Located in Section 4 of Yanping North Road (延平北路四段), the ancestral house of Chen Yueji, a Minnan-style courtyard home, was built in 1807 by Chen Xunyan (陳遜言), the first generation of the Chen family to prosper through business, on the banks of the Tamsui River. You can still see a pair of stone flagpoles outside the house, which are the only pair left in Taiwan today, honoring the achievements of the students who took and passed the imperial examinations.
The Chen family produced three juren (舉人, people who passed the provincial examination) in the Qing Dynasty, including Chen Weiying (陳維英), who became a government official and taught in many academies.
Because of the numerous talents he nurtured, he was known as an outstanding teacher in the area, so the Chen Yueji Residence was also called the “Teacher’s Residence (Laoshi Fu, 老師府).” The Residence is currently still partially used by the Chen family’s descendants, but from a distance, the partially renovated exterior of the house provides a glimpse of the many memories of the old Minnan-style mansion. (Read more: Season of Folk Beliefs: Fun Cultural Festivals in Taipei)
Chen Weiying, a scholar who was concerned with education, established the Shuren Academy in Baoan Temple to impart knowledge to local youths, promote local culture, and enhance the literary atmosphere of Dalongdong. Later, Shuren Academy moved out of the Baoan Temple during Japanese rule and was relocated to the newly built Shuren Academy Wenchang Temple (樹人書院文昌祠), and even awarded scholarships to encourage students to cultivate talents. Nowadays, it has become a favorite temple among students to pray for good grades. Every year before major exams, you can see tables full of offerings, representing the sincerity of the students’ prayers for good luck.
The Chen Yueji Residence and Shuren Academy still bear witness to the educational and cultural depth of Dalongdong, which was also the earliest gathering place for literary and artistic youth in Taipei.
A Literary Family Promotes Confucian Temple and Confucianism in Taipei
The Chen family in Dalongdong was also a key driver in the creation of the Confucian Temple and imparting Confucianism in Taipei today. The earliest Confucius Temple in Taipei was built during the Qing Dynasty in the southern gate of the ancient Taipei City, but it was later demolished during Japanese rule and then rebuilt as the Taihoku Prefectural Taihoku First Girls’ High School on the same site (today’s Taipei First Girls High School and National Taipei University of Education). (Read also: Teacher’s Day in Taiwan: A Modern Take on a Confucian Tradition)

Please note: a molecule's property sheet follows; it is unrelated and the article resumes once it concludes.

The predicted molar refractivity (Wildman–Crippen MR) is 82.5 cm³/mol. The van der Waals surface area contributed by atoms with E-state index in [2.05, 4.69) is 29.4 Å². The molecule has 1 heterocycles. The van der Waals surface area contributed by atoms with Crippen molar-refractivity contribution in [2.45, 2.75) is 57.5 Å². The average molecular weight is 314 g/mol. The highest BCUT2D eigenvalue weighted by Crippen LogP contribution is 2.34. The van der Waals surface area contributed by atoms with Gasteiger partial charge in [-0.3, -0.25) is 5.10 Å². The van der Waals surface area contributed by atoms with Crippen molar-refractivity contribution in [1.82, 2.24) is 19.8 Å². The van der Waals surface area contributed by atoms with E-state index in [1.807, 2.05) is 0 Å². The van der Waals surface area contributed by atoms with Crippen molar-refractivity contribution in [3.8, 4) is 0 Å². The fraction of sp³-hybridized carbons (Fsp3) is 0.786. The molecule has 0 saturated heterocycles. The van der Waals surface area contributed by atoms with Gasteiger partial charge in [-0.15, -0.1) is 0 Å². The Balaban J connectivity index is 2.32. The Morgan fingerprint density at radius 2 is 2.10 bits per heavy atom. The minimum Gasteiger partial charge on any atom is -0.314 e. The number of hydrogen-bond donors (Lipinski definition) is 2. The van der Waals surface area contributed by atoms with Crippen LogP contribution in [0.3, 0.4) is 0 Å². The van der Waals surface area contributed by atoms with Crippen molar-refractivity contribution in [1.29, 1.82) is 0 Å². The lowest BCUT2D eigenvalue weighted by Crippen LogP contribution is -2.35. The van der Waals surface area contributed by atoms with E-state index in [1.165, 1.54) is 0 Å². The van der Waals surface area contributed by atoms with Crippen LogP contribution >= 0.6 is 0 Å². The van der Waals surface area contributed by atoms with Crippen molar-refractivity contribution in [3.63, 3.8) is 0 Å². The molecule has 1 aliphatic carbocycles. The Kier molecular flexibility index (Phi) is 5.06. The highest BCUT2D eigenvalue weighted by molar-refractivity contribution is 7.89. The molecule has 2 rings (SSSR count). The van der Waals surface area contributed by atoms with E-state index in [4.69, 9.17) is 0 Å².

During the midpoint of Japanese rule, the local gentry felt that the lack of a Confucian temple made it difficult to continue the Confucian tradition, and met to discuss the construction of another Confucian temple. At that time, the poet Chen Peigen (陳培根), a member of the Chen family, offered to donate his family’s land if the temple could be built in Dalongdong. The construction of the temple began in 1927, and in 1939 the entire complex was completed and became the Taipei Confucius Temple we see today.
The Taipei Confucius Temple is a further continuation of the Dalongdong area’s heritage regarding the transmission of Chinese culture, and it also allows us to explore the changes and development of the city of Taipei in the present day.
Although not as glamorous as Dadaocheng, which inherits the commercial atmosphere of old Taipei, we can still feel the warm atmosphere of art and culture in the quiet alleyways and serene temples of Dalongdong.
Author: Yining Chen
Photographer: Yenyi Lin, Taiwan Scene
Editor Joe Henley
This article is reproduced under the permission of TAIPEI. Original content can be found on the website of Taipei Travel Net (www.travel.taipei/en).